2011/05/24 23:06:25 com.foo.bar.MenuTreeBean getSelectedNode
INFO: Selected: Widgets
2011/05/24 23:06:25 com.foo.bar.MenuTreeBean setSelectedNode
INFO: Selected: Editor
2011/05/24 23:06:25 com.foo.bar.MenuTreeBean onTreeNodeClicked
INFO: Clicked: Editor
2011/05/24 23:06:25 com.foo.bar.MenuTreeBean getSelectedNode
INFO: Selected: Editor

But when I clicked Calendar, the sequence became

2011/05/24 23:07:15 com.foo.bar.MenuTreeBean getSelectedNode
INFO: Selected: Editor
2011/05/24 23:07:15 com.foo.bar.MenuTreeBean getSelectedNode
INFO: Selected: Editor
2011/05/24 23:07:15 com.foo.bar.MenuTreeBean setSelectedNode
INFO: Selected: Editor
2011/05/24 23:07:15 com.foo.bar.MenuTreeBean onTreeNodeClicked
INFO: Clicked: Calendar
2011/05/24 23:07:15 com.foo.bar.MenuTreeBean getSelectedNode
INFO: Selected: Calendar

I wonder if I miss anything out so that when I click the tree nodes, the <ui:include /> will load, and the tree node gets highlighted?

Thanks in advance.

share|improve this question
add comment

3 Answers

I can understand what you are trying to do but I don't necessarily think this is the best approach.

Rather than dynamically changing the src attribute of a <ui:include tag you should look into a master template page that all child pages will inherit their base content from.

In your template page you can define a layoutUnit as such:

<p:layoutUnit position="center" scrollable="true">
  <ui:insert name="content">
  <!-- content would go here -->
  </ui:insert>
</p:layoutUnit>

Then in your child pages you would specify a composition tag.

<ui:composition template="/WEB-INF/templates/master.xhtml">

Now your tree nodes rather than dynamically update a src attribute can just redirect to the appropriate URL and your tree node and master page content will load appropriately.

share|improve this answer
    
Seems more a workaround rather than solution, as this would mean refreshing the browser instead of doing a PPR. But thanks for the insight anyway. –  airwave209 May 25 '11 at 13:11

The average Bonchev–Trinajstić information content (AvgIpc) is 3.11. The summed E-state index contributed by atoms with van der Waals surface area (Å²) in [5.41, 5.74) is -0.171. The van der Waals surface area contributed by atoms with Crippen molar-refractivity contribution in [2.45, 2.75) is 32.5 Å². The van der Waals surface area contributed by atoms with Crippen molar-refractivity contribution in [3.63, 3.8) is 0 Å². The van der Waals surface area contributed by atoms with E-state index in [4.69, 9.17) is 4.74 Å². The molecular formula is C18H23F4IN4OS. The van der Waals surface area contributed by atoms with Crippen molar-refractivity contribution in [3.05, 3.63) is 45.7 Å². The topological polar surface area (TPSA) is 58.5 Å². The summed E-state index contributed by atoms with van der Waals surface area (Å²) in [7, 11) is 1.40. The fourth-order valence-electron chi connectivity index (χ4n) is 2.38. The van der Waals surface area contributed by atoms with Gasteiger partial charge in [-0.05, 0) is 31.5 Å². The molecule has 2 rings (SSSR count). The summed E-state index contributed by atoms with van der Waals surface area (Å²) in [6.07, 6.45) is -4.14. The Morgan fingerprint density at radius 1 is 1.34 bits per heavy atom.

add comment

I agree with maple_shaft that you should be using a template for this. However if you must stick with this look at the update attribute of the p:tree element. There you specify an ID of an element to update, which can be your ui:include element since that is a UIComponent.

In my application I am also using a p:tree for navigation, but I prefer to force a redirect when a node is clicked. The reason for this that the resulting page is book-markable by the browser. In other words the target URL ends up in the browser address text box.

The way I do this is in the backing bean as follows:

public void onNodeSelect(NodeSelectEvent event) {

    selectedNode = event.getTreeNode();
    String url =  // compute some URL to move to based on selectedNode

    FacesContext fc = FacesContext.getCurrentInstance();
    ExternalContext ec = fc.getExternalContext();
    try {
        ec.redirect(url);
    } catch (IOException ex) {
        Logger.getLogger(Navigation.class.getName()).log(Level.SEVERE, null, ex);
    }
}

To reiterate: Use a template even if that means a learning curve for you and it will actually force your webapp to be more cohesive and disciplined.

share|improve this answer
add comment

Eventually I solved the problem on my own.

It turned out to be some problem in the Javascript, that the tree node won't get highlighted when I specify <p:tree update="" /> to more than one destinations.

So after reading the code and YUI docs, finally I workaround the problem by adding a Javascript function to the onNodeClick handler of <p:tree />, to force highlighting the selected node.

The function just forces highlighting the clicked node.

function highlightNode(e)
{
    e.node.highlight();
}

At least works for my situation with using official Primefaces jars :)

share|improve this answer
add comment

Your Answer

 
discard

By posting your answer, you agree to the privacy policy and terms of service.

Not the answer you're looking for? Browse other questions tagged or ask your own question.